International Politics of MENA Blog

SDG Projects

Personal Reflection

The past month I have been working with another Dickinson student and a student at the University of Sharjah in the UAE to identify how different factors within Syria affect the state’s ability to achieve the 12 SDG goals. This was a great opportunity for me to work with someone across time zones with a unique perspective. Together, our group identified that the lack of strong institutions (goal 16) affects the ability of the state to ensure the good health and well-being (goal 3) of its citizens.  We point out the civil war and stalemate as the cause of weak institutions that put the health and well-being of the Syrian population at risk, as exemplified by the earthquake that hit Turkey and Syria.  

I thoroughly enjoyed this project, as it allowed me to learn about my partner from the UAE, Noor, and her experiences. I genuinely enjoyed learning about her views on the United States and her impressions of my home country as portrayed in the news. Similarly, I appreciated the insights on her region, sharing my misunderstandings about the MENA region, and highlighting how our homes and cultures are similar and different from each other. 


Qatar is a unique MENA state with a small population and large economic success.  In their podcast, Grace, John, and Ian focused on the significant challenges in Qatar’s ability to achieve SDG 10 and 8. Qatar is struggling to achieve Sustainable Development Goal 10 ( inequality within and among countries) due to laws and treatment of foreign labor. They cited COVID-19 as a period that worsened global inequality due to higher rates of refugees. In Qatar, this can be linked to goal 8 (focus on promoting sustainable and inclusive economic growth) which affects workers’ rights. Despite Qatar’s high GDP, ranking in the top five globally, there exists economic inequality among its citizens.  There is a disproportionate amount of wealth held by a small elite. A technically illegal practice, but common in Qatar, is people have to pay for the opportunity to work, sometimes more than they make in a month. Qatar has also faced criticism for its treatment of migrant workers, who often face restrictions on movement and job changes, risking deportation and resulting in exploitative labor practices. Efforts are being made to address these issues and improve conditions for migrant workers. Women in Qatar also face challenges, needing male permission to marry, pursue higher education, work in government jobs, and travel until the age of 25. This is better than some states in the region, but still not fair.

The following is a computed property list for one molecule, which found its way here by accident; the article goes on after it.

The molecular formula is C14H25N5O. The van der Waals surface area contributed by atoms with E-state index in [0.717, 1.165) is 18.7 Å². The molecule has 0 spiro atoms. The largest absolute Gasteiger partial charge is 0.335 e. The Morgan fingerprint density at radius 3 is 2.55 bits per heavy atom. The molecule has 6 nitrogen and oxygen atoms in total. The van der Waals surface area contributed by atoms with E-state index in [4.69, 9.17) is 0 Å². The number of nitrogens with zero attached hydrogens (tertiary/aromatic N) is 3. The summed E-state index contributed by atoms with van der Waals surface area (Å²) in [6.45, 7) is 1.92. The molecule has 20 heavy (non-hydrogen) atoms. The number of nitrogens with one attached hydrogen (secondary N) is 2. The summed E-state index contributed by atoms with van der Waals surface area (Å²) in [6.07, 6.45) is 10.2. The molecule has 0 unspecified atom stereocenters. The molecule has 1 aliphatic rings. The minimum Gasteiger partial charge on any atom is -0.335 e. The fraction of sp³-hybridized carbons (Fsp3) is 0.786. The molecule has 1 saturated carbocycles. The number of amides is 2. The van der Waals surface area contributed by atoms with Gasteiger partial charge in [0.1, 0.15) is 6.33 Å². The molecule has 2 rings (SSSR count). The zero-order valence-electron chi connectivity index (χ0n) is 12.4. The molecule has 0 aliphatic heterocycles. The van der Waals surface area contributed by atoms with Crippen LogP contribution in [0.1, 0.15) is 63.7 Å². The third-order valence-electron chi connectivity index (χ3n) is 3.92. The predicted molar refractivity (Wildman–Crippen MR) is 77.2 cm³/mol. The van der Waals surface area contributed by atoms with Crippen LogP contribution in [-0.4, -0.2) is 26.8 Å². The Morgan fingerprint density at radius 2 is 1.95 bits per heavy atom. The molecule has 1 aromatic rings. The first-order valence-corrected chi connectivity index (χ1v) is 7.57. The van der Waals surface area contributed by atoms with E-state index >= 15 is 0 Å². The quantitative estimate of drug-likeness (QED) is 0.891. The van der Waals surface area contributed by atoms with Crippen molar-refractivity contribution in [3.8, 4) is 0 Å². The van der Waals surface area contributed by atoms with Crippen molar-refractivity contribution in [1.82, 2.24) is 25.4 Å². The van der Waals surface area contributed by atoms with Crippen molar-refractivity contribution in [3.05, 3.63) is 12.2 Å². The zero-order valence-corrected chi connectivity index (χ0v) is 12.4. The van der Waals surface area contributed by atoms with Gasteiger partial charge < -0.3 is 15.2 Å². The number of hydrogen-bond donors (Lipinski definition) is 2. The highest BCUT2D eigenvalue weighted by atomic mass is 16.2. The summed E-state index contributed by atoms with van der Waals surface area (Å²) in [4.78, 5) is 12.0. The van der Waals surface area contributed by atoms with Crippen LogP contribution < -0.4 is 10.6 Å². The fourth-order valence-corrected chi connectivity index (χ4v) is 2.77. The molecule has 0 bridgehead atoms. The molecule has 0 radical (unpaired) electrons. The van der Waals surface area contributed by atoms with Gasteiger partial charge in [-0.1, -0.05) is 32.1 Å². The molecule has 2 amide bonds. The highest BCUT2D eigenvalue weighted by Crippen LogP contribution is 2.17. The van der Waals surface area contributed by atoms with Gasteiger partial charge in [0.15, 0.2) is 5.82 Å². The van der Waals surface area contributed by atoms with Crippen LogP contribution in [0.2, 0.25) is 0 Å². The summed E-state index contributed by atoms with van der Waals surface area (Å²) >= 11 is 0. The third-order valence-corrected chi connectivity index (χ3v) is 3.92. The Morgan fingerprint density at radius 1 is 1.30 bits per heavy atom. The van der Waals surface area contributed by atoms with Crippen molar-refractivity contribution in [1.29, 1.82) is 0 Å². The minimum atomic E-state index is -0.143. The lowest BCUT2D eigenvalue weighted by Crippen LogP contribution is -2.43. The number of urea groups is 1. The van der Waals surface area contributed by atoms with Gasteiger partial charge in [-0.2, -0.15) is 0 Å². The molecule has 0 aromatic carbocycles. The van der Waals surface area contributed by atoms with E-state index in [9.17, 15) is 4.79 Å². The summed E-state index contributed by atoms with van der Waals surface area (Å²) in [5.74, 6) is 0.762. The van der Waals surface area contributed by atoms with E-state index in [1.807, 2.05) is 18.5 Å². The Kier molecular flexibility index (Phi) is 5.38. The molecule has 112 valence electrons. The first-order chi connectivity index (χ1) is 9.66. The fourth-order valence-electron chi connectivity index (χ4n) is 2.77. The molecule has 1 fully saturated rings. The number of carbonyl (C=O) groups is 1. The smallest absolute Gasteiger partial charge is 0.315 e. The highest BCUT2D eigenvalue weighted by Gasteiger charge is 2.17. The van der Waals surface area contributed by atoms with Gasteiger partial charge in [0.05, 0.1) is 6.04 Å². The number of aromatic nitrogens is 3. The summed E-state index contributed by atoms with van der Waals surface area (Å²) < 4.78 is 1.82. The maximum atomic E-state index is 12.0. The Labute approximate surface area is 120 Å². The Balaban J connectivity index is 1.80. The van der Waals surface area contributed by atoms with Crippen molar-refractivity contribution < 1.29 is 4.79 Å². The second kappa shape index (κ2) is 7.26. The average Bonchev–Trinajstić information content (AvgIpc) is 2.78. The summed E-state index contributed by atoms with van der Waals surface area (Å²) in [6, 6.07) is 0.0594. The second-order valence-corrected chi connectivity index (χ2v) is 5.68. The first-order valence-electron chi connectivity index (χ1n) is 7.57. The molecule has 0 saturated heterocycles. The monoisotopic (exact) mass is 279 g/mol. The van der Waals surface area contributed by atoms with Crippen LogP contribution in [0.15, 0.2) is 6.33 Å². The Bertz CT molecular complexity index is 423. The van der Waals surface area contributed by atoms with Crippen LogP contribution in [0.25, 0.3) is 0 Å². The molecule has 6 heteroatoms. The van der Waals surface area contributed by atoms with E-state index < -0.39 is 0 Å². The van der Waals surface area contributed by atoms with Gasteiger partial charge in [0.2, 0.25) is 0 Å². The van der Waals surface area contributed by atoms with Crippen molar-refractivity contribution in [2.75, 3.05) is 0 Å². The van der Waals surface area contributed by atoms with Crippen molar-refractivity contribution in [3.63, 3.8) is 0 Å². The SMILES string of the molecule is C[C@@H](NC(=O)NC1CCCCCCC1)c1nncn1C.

Regarding Sustainable Development Goal 8, Qatar has focused on promoting sustainable and inclusive economic growth. The country has experienced sustained economic growth but remains heavily reliant on oil. This reliance poses risks, as nearly 80% of the economy is oil-based, making it vulnerable. As the world shifts towards sustainable energy sources, Qatar may face challenges in maintaining its economy. The country is working towards diversifying its economy, particularly focusing on media and sports. 


Darren, Solveig Kristina, and Sara’s podcast focused on Lebanon and the implementation of SDG 1. Sustainable Development Goal 1 aims to end poverty in all its forms is an issue that Lebanon faces significant obstacles in achieving. Lebanon, despite its small size, is grappling with an economic crisis with high unemployment, inflation, and a depreciating currency. The country is often described as a failed state due to its inability to provide for its people, who are suffering from poverty and economic collapse. The government, run by political elites, is widely criticized for prioritizing their own interests over the population’s welfare.